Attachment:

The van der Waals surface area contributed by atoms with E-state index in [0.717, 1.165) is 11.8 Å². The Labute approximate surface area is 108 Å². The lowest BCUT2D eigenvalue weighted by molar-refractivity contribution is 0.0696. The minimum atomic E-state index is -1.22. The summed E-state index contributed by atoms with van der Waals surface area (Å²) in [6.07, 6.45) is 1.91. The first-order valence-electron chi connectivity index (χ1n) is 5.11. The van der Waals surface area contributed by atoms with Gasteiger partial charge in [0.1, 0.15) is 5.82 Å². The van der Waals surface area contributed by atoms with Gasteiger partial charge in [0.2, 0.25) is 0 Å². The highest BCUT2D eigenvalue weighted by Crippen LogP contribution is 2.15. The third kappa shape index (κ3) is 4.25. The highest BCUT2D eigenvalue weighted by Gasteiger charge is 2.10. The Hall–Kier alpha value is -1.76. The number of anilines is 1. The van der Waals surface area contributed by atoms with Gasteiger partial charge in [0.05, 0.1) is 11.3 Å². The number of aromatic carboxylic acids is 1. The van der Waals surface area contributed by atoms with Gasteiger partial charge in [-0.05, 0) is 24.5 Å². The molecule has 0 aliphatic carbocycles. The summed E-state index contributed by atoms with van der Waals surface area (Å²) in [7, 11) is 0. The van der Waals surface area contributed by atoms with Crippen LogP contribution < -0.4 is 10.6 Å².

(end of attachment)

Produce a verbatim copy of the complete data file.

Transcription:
The van der Waals surface area contributed by atoms with E-state index in [0.717, 1.165) is 11.8 Å². The Labute approximate surface area is 108 Å². The lowest BCUT2D eigenvalue weighted by molar-refractivity contribution is 0.0696. The minimum atomic E-state index is -1.22. The summed E-state index contributed by atoms with van der Waals surface area (Å²) in [6.07, 6.45) is 1.91. The first-order valence-electron chi connectivity index (χ1n) is 5.11. The van der Waals surface area contributed by atoms with Gasteiger partial charge in [0.1, 0.15) is 5.82 Å². The van der Waals surface area contributed by atoms with Gasteiger partial charge in [0.2, 0.25) is 0 Å². The highest BCUT2D eigenvalue weighted by Crippen LogP contribution is 2.15. The third kappa shape index (κ3) is 4.25. The highest BCUT2D eigenvalue weighted by Gasteiger charge is 2.10. The Hall–Kier alpha value is -1.76. The number of anilines is 1. The van der Waals surface area contributed by atoms with Gasteiger partial charge in [0.05, 0.1) is 11.3 Å². The number of aromatic carboxylic acids is 1. The van der Waals surface area contributed by atoms with Gasteiger partial charge in [-0.05, 0) is 24.5 Å². The molecule has 0 aliphatic carbocycles. The summed E-state index contributed by atoms with van der Waals surface area (Å²) in [7, 11) is 0. The van der Waals surface area contributed by atoms with Crippen LogP contribution < -0.4 is 10.6 Å².